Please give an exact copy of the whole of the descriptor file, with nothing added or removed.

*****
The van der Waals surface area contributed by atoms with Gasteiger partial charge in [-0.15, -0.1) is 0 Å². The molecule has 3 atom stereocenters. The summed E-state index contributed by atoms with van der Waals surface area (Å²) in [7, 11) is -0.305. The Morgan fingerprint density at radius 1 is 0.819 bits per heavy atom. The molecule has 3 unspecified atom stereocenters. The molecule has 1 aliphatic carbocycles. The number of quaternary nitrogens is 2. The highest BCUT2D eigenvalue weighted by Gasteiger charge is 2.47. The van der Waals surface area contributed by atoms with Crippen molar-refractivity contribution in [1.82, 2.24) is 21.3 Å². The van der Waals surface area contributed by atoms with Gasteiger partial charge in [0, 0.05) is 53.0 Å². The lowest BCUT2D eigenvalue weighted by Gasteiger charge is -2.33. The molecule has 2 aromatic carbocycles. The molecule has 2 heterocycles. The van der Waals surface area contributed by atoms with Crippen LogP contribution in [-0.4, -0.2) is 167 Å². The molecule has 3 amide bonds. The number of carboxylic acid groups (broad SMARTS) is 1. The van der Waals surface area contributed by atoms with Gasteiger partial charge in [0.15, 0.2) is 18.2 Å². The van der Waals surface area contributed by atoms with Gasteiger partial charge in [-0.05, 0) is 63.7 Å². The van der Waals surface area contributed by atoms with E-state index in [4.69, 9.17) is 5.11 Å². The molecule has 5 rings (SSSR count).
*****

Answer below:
The van der Waals surface area contributed by atoms with Gasteiger partial charge in [-0.15, -0.1) is 0 Å². The molecule has 3 atom stereocenters. The summed E-state index contributed by atoms with van der Waals surface area (Å²) in [7, 11) is -0.305. The Morgan fingerprint density at radius 1 is 0.819 bits per heavy atom. The molecule has 3 unspecified atom stereocenters. The molecule has 1 aliphatic carbocycles. The number of quaternary nitrogens is 2. The highest BCUT2D eigenvalue weighted by Gasteiger charge is 2.47. The van der Waals surface area contributed by atoms with Crippen molar-refractivity contribution in [1.82, 2.24) is 21.3 Å². The van der Waals surface area contributed by atoms with Gasteiger partial charge in [0, 0.05) is 53.0 Å². The lowest BCUT2D eigenvalue weighted by Gasteiger charge is -2.33. The molecule has 2 aromatic carbocycles. The molecule has 2 heterocycles. The van der Waals surface area contributed by atoms with Crippen LogP contribution in [-0.4, -0.2) is 167 Å². The molecule has 3 amide bonds. The number of carboxylic acid groups (broad SMARTS) is 1. The van der Waals surface area contributed by atoms with Gasteiger partial charge in [0.15, 0.2) is 18.2 Å². The van der Waals surface area contributed by atoms with Gasteiger partial charge in [-0.05, 0) is 63.7 Å². The van der Waals surface area contributed by atoms with E-state index in [4.69, 9.17) is 5.11 Å². The molecule has 5 rings (SSSR count).